Well despite the lack of the production that the band deserves, the guys are doing a swell job out there.the material that the band is putting out are of top quality. Most of the songs on "Tomorrow's Lost" have at least on catchy riff, a solid song structure and some pretty cool solos. Ian Chains really know how to handle his guitar to get the most out of its power. That does not help the singer/basist Jason Decay. Sorry bro but your singing voice is not among the best I have heared. Jasons voice sounds a little weak. Almost at the edge of wimpy. I do not know why but maybe that is because he has worked as a gardener for Rush frontman Geddy Lee (saw that trivia on Encyclopaedia Metallum. Do not know if it is true or not). So there is room for improvment on the singing area but I have a feeling that Jason will develop his abilities in time.
There is no real weak link on this even, but short (around 39 minutes), album which is a good thing. Only problem is that there is no real super strong link either. The closest one would probably be "Nitebreaker" or "Fight For Day" but they really does not stand up as strong as "All Or Nothing" did on "Burning Fortune". Speaking of, one of the tracks is actually called "Burning Fortune" on "Tomorrow's Lost". Did they forget to put it in their last album or couldn't they write a song with that title until now? I do not know and I do not care.
At the end I would consider "Tomorrow's Lost a step back for the band even though it is a small step. The lack of a real killer together with the remaining problem of the poor production are the reasons for the set back. It is still a good album though and I like what I hear in my headphones. The riffs are good and heavy and the band know what they are doing. Hopefully they will not get lost on the way. The album cover is cool but that does not make up an album that could have been so great but instead became above average.
Sings worthy of recognition: Nitebreaker, Fight For Day, Tomorrow's Lost (Sun Will Fall)
Rating: 7/10 Endless Ways
I seem to have ploughed my way through a collection of commendable releases in recent times, each with their own fair reason for being a listen I would recommend to fans of those sub-genres and now on Cauldron's "Tomorrow's Lost" I find no obvious reason for suggesting otherwise. Like on debut album "Chained to the Nite" and "Burning Fortune" the Canadians stick to what runs through their veins, the easy going but die-hard blood of heavy metal devoid of irony in it’s pastiche of softer 80s icons like Dokken through to the heavier (for the day) types of Angel Witch, Accept and Iron Maiden. This subservience to riffing melody, up-tempo beats at comfortable volumes and songs singing of metal, love and life make the band an easy one to appreciate for anyone with any sort of background in (true) metal and a string to the bow of those of us who proffer to it being no less than a whole lifestyle choice.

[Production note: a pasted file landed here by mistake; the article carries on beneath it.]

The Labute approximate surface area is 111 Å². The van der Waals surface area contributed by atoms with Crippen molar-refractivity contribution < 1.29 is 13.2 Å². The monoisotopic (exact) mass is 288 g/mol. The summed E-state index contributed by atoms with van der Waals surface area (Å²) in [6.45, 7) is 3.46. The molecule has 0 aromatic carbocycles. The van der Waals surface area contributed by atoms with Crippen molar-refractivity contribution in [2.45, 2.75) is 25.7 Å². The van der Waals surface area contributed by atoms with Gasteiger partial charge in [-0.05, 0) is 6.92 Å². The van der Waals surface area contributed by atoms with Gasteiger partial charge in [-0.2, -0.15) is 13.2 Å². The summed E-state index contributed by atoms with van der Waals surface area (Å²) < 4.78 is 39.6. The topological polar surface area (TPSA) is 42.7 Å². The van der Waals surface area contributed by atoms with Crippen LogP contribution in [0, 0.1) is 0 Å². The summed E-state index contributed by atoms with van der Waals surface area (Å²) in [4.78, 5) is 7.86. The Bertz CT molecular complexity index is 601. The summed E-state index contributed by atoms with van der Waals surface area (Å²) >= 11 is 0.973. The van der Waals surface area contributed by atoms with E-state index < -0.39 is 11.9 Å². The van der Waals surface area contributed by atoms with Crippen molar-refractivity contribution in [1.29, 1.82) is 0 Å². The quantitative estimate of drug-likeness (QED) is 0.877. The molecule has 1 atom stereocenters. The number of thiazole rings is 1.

Nine songs running from 3½ to 5½ minutes in 39 minutes, "Tomorrow's Lost" stylistically differs little from "Burning Fortune". Infact the greatest change has come in the artwork department, with a move away from the female-orientated covers of LPs 1 and 2 to the more typical apocalyptic imagery more commonly seen on death metal packages (I love this cover, though it seems a little dark for the music contained herein). The production is uncluttered and friendly with Jason Decay's vocals in particular the key focal point of the record - whereas I have felt earlier on in their career he was singing a different song to the instruments, his problem is more simple these days: a lack of strength and power that is considerably more problematic in overcoming. Still though, this doesn't seem to hold back the man and for that I give him credit: he tries hard throughout to hold feel with the music as is evident in "Endless Ways" and "Relentless Temptress". "End of Time", "Burning Fortune" and the grammatically-questionable "Fight For Day" are fast by Cauldron's standards, one imagines them being nicely interspersed in the live show to cordially invite long-haired types such as myself to feel involved, with Ian Chains adding the requisite solo break-aways from the very hard line rhythmic riffing which underpins all their tracks. Besides the faster moments are of course the slower tunes - "Born to Struggle" with it's delightfully simplistic leading riff and my personal favourite "Nitebreaker" when Cauldron's softer influences show through. Softer they may be but it is these that separate Cauldron from far more generic heavy metal revivalists such as White Wizzard and Wolf pedalling similar paths.